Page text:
To show the in vivo requirement for GATA-2 in hematopoiesis, we previously used gene-targeting in mouse embryonic stem (ES) cells and generated mouse embryos lacking GATA-2.19 GATA-2−/− mice die at approximately embryonic day 10 to 11 (E10-E11) with severe anemia. By chimeric analysis in which GATA-2−/− ES cells were introduced into wild-type blastocysts, we also observed a profound defect in the production of cells of all lineages during definitive (or adult) hematopoiesis in the absence of GATA-2. Furthermore, study of in vitro differentiation of GATA-2 null ES cells revealed significant impairment, particularly in responses to c-kit ligand [KL] or stem cell factor [SCF]. Taken together, these findings point to a critical role for GATA-2 in early hematopoietic cells, possibly influencing the proliferation or maintenance of progenitors.

In the study described here, we used in vitro differentiation of ES cells and in vitro culture of yolk sac hematopoietic cells to establish more precisely the position in the hematopoietic hierarchy at which GATA-2 is required. Our findings extend previous inferences regarding the role of GATA-2 in the proliferation and/or survival of multipotential progenitors, and also show that GATA-2 is required for generation of mast cells, but is dispensable for maturation of erythroid cells and macrophages. To examine whether p53, a key regulator of both cell-cycle arrest and apoptosis, is involved in the mechanisms leading to poor proliferation and cell death of GATA-2−/− hematopoietic cells, we generated GATA2−/−/p53−/− compound-mutant embryos and investigated their hematopoietic potential. We demonstrate that the absence of p53 partially counteracts the hematopoietic defects of GATA-2−/− cells with respect to the number of total hematopoietic cells, a finding that suggests a potential link between the functions of GATA-2 and p53.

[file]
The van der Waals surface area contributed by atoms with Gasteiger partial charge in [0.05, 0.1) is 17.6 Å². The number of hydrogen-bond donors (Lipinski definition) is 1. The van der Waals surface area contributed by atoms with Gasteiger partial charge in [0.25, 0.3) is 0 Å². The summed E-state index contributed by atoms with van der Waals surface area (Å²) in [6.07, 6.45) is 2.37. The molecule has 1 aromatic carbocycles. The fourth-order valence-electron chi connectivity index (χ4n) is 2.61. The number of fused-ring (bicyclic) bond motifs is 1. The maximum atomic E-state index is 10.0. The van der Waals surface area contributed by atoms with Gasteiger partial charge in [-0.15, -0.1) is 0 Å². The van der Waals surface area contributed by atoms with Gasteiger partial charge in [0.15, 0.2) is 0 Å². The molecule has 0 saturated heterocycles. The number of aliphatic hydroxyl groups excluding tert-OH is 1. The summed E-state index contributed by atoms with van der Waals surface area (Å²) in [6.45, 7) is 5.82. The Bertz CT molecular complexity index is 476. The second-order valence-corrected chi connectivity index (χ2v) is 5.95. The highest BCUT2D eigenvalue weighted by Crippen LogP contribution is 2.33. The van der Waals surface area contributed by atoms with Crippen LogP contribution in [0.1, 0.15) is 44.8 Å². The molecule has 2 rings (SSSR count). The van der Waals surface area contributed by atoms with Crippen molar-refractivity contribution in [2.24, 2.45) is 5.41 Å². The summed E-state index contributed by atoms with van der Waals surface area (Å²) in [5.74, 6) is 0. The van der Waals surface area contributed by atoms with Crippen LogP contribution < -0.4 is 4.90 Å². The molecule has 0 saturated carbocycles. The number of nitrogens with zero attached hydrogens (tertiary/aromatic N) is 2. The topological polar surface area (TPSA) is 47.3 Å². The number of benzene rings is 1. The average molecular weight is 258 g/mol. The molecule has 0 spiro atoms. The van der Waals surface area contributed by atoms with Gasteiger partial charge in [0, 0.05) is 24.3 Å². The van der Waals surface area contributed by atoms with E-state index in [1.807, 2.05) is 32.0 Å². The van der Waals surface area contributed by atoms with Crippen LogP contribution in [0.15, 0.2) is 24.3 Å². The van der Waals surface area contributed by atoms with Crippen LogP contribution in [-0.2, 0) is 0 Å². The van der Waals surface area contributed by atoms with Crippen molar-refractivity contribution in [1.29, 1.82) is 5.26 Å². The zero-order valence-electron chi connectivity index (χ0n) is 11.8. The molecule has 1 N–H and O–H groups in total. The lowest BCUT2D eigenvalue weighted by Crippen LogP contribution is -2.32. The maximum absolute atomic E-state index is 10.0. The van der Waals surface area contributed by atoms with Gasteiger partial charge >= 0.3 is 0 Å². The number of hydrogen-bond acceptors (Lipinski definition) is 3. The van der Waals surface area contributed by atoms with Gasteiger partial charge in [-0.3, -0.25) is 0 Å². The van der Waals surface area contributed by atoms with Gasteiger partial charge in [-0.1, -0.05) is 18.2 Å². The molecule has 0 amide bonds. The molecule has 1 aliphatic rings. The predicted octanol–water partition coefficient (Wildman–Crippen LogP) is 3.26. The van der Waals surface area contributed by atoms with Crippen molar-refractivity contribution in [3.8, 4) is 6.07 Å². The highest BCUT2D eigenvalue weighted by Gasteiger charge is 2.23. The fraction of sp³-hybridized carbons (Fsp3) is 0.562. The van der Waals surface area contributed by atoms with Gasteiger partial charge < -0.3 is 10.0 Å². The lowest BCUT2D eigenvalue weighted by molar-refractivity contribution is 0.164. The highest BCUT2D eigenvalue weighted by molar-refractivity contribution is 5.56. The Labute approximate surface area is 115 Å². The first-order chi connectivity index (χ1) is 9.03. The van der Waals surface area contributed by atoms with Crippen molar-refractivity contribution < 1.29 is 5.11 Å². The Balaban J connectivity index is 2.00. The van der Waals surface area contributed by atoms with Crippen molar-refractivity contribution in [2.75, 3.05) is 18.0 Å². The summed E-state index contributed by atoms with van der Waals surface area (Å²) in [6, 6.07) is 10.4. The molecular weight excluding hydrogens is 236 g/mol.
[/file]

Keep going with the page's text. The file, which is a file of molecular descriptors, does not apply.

MATERIALS AND METHODS

Cells and culture conditions.GATA-2−/− mutant ES cells were generated from CCE ES cells and wild-type and mutant ES cells were cultured as previously described.19

In vitro hematopoietic differentiation of ES cells.Undifferentiated ES cells were first grown on gelatin-coated plates in the absence of feeder fibroblasts for at least three passages. ES cells collected from 30% to 50% confluent plates were washed with ES medium without leukemia inhibitory factor (or ESgro) and then used in in vitro hematopoietic differentiation analysis.19 For two-step in vitro differentiation, ES cells (1,000 to 2,000 per 3.5-cm dish) were first plated into methylcellulose medium containing KL and interleukin-11 (IL-11) to form embryoid bodies (EBs). Plating efficiencies for EB formation of wild-type and two independent GATA-2−/− ES clones on primary plates were similar. Disaggregated cells (105/3.5-cm dish) from day 5 to day 15 EBs were replated into media containing various combinations of growth factors.20 The hematopoietic colonies grown on secondary plates were examined.

Table 1.

Hematopoietic Colonies Generated in the Two-Step In Vitro Differentiation of Wild-Type ES Cells

GATA-2−/− inbred embryos and GATA-2/p53 compound-mutant embryos.Germline transmitting chimeras produced by injecting GATA-2+/− cells into C57/B6 blastocysts were mated with 129/Sv female mice to generate 129/Sv inbred GATA-2+/− mice. 129/Sv inbred GATA-2−/− embryos were generated by crossing the GATA-2+/− inbred mice. For generating GATA-2/p53 compound-mutant mice, GATA-2+/− mice19 were crossed with p53+/− mice21 to generate GATA-2+/−/p53+/− compound-heterozygous mice. Embryos from intercrossing GATA-2+/−/p53+/− male and female mice were analyzed at E9-E10.